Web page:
In late 2007, he began a feud with Santino Marella. During the feud, Marella gave Venis a sneak attack, causing him an injury.[4][66] The two had a match on the October 15 edition of Raw, which Marella won.[4][67] On the February 18, 2008 edition of Raw, he lost to Mr. Kennedy in a Money in the Bank qualifying match.[4][68] On the March 25 edition of ECW on Sci Fi, he participated in a twelve-on-twelve tag team match involving all the participants of the battle royal.[4][69] At WrestleMania XXIV, he participated in a pre-show number one contender's battle royal, with the winner facing ECW World Heavyweight Champion Chavo Guerrero later that night. Kane went on to win the battle royal. Morley spent the rest of 2008 out of action due to an injury.[4][70] On January 9, 2009, Morley was released from his WWE contract after over a decade of working for the company.[71]

Japan and Hulkamania Tour (2009)[edit]

Morley toured in Japan with NJPW, losing to Hiroshi Tanahashi on March 22, 2009, and with Hulk Hogan's Hulkamania tour of the world which started in Melbourne, Australia.

Total Nonstop Action Wrestling (2010)[edit]

On the January 4, 2010, live, three-hour, Monday night edition of Total Nonstop Action Wrestling's Impact! television show Morley made his debut for the company in a backstage segment with the Beautiful People.[72] On the January 14 edition of Impact! Morley had another segment, complete with revamped theme music, where he explained that he was no longer an adult film star, but rather an adult film producer. This led to Daniels coming to the ring and attacking him, setting up a match at the Genesis pay-per-view.[73] At the pay-per-view Morley defeated Daniels in his first match for the company with his patented Money Shot.[74] On the January 28 edition of Impact! Morley suffered his first loss in TNA, losing to Desmond Wolfe in an 8 Card Stud Tournament qualifying match.[75] On the March 4, 2010 edition of Impact!, Morley pinned Jeff Jarrett in an impromptu Falls Count Anywhere match by order of Eric Bischoff, turning heel for the first time in TNA.[76] However, the next day Morley announced on his Facebook page that largely due to the move of Impact! to Monday nights, his original plan to wrestle for both TNA and CMLL had to change and therefore he was done with TNA.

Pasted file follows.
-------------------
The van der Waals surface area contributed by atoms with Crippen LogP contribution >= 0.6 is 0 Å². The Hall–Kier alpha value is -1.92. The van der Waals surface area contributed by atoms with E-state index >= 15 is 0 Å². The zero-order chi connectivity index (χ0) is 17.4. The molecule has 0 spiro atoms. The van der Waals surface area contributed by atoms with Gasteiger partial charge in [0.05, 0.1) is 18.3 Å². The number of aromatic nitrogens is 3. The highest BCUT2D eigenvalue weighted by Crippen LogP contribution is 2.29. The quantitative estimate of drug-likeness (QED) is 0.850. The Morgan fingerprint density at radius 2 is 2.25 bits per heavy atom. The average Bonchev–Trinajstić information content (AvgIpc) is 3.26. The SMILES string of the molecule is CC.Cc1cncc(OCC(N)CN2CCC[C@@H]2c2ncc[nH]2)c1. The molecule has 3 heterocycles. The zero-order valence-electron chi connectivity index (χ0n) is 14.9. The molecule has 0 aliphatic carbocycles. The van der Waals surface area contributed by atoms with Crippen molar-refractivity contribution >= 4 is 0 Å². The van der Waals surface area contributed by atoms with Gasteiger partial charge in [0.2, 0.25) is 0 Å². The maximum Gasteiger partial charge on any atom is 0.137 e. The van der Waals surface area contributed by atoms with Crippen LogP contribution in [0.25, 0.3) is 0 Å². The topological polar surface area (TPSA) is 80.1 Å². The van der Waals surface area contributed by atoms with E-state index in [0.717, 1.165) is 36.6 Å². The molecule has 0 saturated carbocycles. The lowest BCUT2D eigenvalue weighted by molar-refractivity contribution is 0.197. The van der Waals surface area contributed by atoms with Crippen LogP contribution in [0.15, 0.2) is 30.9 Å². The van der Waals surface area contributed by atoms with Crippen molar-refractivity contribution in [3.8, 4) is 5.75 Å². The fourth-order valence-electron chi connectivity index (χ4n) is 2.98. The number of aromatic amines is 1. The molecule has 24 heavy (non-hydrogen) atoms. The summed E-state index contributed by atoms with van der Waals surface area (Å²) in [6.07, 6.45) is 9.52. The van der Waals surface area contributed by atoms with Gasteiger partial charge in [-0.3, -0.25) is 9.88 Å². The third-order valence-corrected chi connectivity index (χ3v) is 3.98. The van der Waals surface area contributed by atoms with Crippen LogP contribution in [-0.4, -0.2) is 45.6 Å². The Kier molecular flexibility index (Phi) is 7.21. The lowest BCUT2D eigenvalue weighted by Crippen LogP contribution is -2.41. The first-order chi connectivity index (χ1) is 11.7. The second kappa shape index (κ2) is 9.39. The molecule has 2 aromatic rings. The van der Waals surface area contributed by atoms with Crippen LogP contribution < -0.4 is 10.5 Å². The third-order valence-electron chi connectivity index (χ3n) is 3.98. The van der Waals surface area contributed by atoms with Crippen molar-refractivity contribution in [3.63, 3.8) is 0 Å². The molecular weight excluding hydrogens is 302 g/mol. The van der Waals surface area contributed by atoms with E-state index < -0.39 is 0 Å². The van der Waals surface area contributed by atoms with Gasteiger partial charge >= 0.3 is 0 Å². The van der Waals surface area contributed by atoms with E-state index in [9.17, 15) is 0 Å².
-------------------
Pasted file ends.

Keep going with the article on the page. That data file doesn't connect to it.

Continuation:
Independent circuit (2010–present)[edit]

Morley worked with Elite Xtreme Wrestling now known as Future Stars Of Wrestling as Val Venis where he was a former EXW Tag Team Champion with Dexter Verity.[77] On April 16, 2011, Venis defeated Rhett Titus in Franklin, Pennsylvania for a special IWC Nights of Legends event.[78] Three events later Venis challenged John McChesney for the IWC World Heavyweight Championship but was unsuccessful.[79]

Morley returned to Canada wrestling for Championship Wrestling International, Venis defeated former World Tag Team Champion Sylvain Grenier in Lindsay, Ontario, Canada.[80] The following day Venis defeated Chris Masters at CWI Fall Brawl 2 in Caledonia, Ontario, Canada.[81]

Personal life[edit]

Morley speaks social Spanish, which he learned during the time he spent in Mexican lucha libre promotions.[82] He and his wife have two daughters, Celina Rose and Jordan Maree.[citation needed] His sister, Alanah Morley, married Adam "Edge" Copeland on November 8, 2001,[83] and divorced him on March 10, 2004.[84][85]

Morley supports cannabis legalization in the United States. He is involved in the Tea Party Movement, and supported Ron Paul in the 2012 presidential election.[citation needed]

Morley supports English Super League team Leeds Rhinos.

In wrestling[edit]

Morley executing an elbow drop

Championships and accomplishments[edit]

  • Elite Xtreme Wrestling
    • EXW Tag Team Championship (1 time) – with Dexter Verity[94]

References[edit]

  1. ^ a b c d e f g h i j k l m n o p q r "Cagematch profile". 
  2. ^ a b c d e f g h i "Val Venis' Bio". Accelerator's Wrestling Rollercoaster. Retrieved 2008-03-30. 
  3. ^ a b c d e f g h i j k "Val Venis' WWE Bio". WWE. Archived from the original on 2007-12-21. Retrieved 2008-03-30.